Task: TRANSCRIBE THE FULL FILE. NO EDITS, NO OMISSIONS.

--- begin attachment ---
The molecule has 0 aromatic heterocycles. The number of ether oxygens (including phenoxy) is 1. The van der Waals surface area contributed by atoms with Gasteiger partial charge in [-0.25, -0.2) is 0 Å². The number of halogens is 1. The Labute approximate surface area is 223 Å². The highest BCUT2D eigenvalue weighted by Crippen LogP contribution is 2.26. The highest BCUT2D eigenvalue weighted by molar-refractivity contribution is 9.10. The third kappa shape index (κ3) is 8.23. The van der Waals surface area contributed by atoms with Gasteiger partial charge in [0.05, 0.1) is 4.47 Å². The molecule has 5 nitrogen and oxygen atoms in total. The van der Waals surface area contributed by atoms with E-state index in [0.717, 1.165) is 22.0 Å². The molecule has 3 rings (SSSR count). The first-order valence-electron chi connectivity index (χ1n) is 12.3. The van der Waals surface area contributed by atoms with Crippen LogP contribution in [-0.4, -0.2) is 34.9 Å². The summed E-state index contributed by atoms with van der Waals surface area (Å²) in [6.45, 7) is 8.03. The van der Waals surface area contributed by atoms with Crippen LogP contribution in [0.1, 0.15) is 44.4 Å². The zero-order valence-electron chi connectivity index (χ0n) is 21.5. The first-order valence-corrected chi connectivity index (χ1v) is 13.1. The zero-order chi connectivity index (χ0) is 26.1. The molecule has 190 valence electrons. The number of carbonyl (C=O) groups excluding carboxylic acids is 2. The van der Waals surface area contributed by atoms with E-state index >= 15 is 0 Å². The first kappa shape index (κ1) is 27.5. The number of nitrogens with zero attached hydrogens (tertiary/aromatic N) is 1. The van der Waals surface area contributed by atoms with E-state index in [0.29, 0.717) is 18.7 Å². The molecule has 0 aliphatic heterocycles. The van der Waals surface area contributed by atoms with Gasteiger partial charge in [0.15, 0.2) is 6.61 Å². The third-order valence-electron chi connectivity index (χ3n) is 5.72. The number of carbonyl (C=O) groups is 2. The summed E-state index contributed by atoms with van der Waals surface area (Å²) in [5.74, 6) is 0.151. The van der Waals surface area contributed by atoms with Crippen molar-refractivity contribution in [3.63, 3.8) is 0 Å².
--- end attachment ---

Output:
The molecule has 0 aromatic heterocycles. The number of ether oxygens (including phenoxy) is 1. The van der Waals surface area contributed by atoms with Gasteiger partial charge in [-0.25, -0.2) is 0 Å². The number of halogens is 1. The Labute approximate surface area is 223 Å². The highest BCUT2D eigenvalue weighted by Crippen LogP contribution is 2.26. The highest BCUT2D eigenvalue weighted by molar-refractivity contribution is 9.10. The third kappa shape index (κ3) is 8.23. The van der Waals surface area contributed by atoms with Gasteiger partial charge in [0.05, 0.1) is 4.47 Å². The molecule has 5 nitrogen and oxygen atoms in total. The van der Waals surface area contributed by atoms with E-state index in [0.717, 1.165) is 22.0 Å². The molecule has 3 rings (SSSR count). The first-order valence-electron chi connectivity index (χ1n) is 12.3. The van der Waals surface area contributed by atoms with Crippen LogP contribution in [-0.4, -0.2) is 34.9 Å². The summed E-state index contributed by atoms with van der Waals surface area (Å²) in [6.45, 7) is 8.03. The van der Waals surface area contributed by atoms with Crippen LogP contribution in [0.1, 0.15) is 44.4 Å². The zero-order valence-electron chi connectivity index (χ0n) is 21.5. The first-order valence-corrected chi connectivity index (χ1v) is 13.1. The zero-order chi connectivity index (χ0) is 26.1. The molecule has 190 valence electrons. The number of carbonyl (C=O) groups excluding carboxylic acids is 2. The van der Waals surface area contributed by atoms with E-state index >= 15 is 0 Å². The first kappa shape index (κ1) is 27.5. The number of nitrogens with zero attached hydrogens (tertiary/aromatic N) is 1. The van der Waals surface area contributed by atoms with E-state index in [0.29, 0.717) is 18.7 Å². The molecule has 0 aliphatic heterocycles. The van der Waals surface area contributed by atoms with Gasteiger partial charge in [0.15, 0.2) is 6.61 Å². The third-order valence-electron chi connectivity index (χ3n) is 5.72. The number of carbonyl (C=O) groups is 2. The summed E-state index contributed by atoms with van der Waals surface area (Å²) in [5.74, 6) is 0.151. The van der Waals surface area contributed by atoms with Crippen molar-refractivity contribution in [3.63, 3.8) is 0 Å².